Occasionally, townspeople, played by Dean Temple, Everett Goldner and Molly Mermelstein, step into comment on the action, but for the most part the show belongs to Lincoln, Douglas, and quite importantly, Douglas' wife, Adele.
Adele, winsomely portrayed by Susannah Jones, is a sort of guide through the battle. She offers the humanity to Douglas that Lincoln bears on his own. It is also through her that we understand the almost profound changes that her husband goes through in the denouement of the action.
Douglas is played Stephen Paul Johnson, who barks persuasively as the incumbent Democrat. Douglas was a confident fireplug and so is Johnson, who builds up bright steam each time Lincoln opens his mouth.
But these historic figures played by the rules, and so do the actors who give each character room to strut, opine and, eventually, thunder.
Kurt Rhoads seems born to the role of Lincoln, and at times his portrayal is almost spooky. He's perfectly tall next to the (appropriately) shorter Johnson. He exudes a certain deep compassion and his jokes are funny. He is, at least for the night, our vision of Abraham Lincoln.
While the debates are the clear focus here, Margolis is wise to let other action happen underneath. True, the townspeople as audience often seem an adornment, and occasionally a distraction, Adele never does.
The real heart of "The Rivalry" occurs in a beat. Rhoads, as Lincoln, is finally unleashing his moral fury and in the truth of the moment, Jones, as Adele, withers for just a flash, her head tilting back ever so slightly while her eyes flutter heavenward and back in an instant.
Even if we didn't already know the outcome, we could have seen the future (and Douglas' loss and relegation to the footnotes) in that glance.
Performance reviewed: 8 p.m. Friday.
Where: Stageworks/Hudson, 41-A Cross Street, Hudson
Running time: 90 minutes.
Continues: 7:30 Wednesday and Thursday; 8 p.m. Friday and Saturday; 2 p.m. Sunday 9 (and Oct. 20). Through Oct. 21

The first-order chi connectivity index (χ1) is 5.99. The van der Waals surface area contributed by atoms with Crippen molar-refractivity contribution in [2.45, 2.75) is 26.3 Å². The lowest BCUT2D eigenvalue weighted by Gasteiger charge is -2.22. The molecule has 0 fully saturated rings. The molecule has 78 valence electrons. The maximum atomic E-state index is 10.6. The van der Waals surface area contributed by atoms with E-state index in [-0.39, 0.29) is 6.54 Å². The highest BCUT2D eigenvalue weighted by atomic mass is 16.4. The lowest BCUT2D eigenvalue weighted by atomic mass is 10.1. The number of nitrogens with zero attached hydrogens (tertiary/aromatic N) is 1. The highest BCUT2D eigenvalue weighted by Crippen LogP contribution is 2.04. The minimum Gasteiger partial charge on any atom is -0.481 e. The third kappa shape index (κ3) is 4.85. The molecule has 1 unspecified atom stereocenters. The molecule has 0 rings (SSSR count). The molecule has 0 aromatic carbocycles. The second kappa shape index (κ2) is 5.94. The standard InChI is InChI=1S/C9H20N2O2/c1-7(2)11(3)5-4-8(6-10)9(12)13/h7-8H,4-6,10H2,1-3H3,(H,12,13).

Tickets: $24-$29 Info: 822-9667;
Michael Eck is a freelance writer from Albany and a frequent contributor to the Times Union.
By Jeffrey Borak, Berkshire Eagle Staff
Saturday October 13, 2012
Smack in the middle of political debate season, Stageworks/Hudson has its say with "The Rivalry," a play by Norman Corwin that focuses on the granddaddy of all political debates, the 1858 Illinois U.S. Senate race debates -- seven of them in all -- between Republican newcomer Abraham Lincoln, a promising Illinois state legislator and fervent abolitonist, and Democrat incumbent Stephen Douglas, a devoted expansionist and author of the Kansas-Nebraska Bill of 1854 which repealed the 1820 Missouri Compromise and left the issue of slavery to be decided by the newly annexed territories themselves -- an issue that proved the sharpest difference and disagreement between Lincoln and Douglas.
Long before sound bites, social media, television, radio, superficial analyses by pundits, and poll-driven campaigns, the Lincoln-Douglas debates took the measure of two men of deep conviction and principles who brought their argument directly to the people without filters, character assassination, half truths or glib shapeshifting calculated to satisfy whatever public mood was floating in the wind. Imagine! Honest men of honest conviction debating honestly contrasting principles of governance. What a concept!
"The Rivalry," which draws heavily on material from the debates -- Lincoln lost that election but drew enough national attention that he defeated Douglas for the presidency only two years later -- is told from the viewpoint of Douglas' wife, Adele (a quietly engaging Susannah Jones), from a perspective of time after her husband's death. And while Lincoln (played by Kurt Rhoads with modest reassurance and conviction) shares equal time with Douglas in the debates, in terms of the play's dramatic architecture, he often seems straight man to the somewhat more complex Douglas, played with balance and understanding by Stephen Paul Johnson.
Laura Margolis' direction is clean, crisp and lucid. She and her more-than-able cast catch the impulses that turn politics, in this case, into poignant human drama.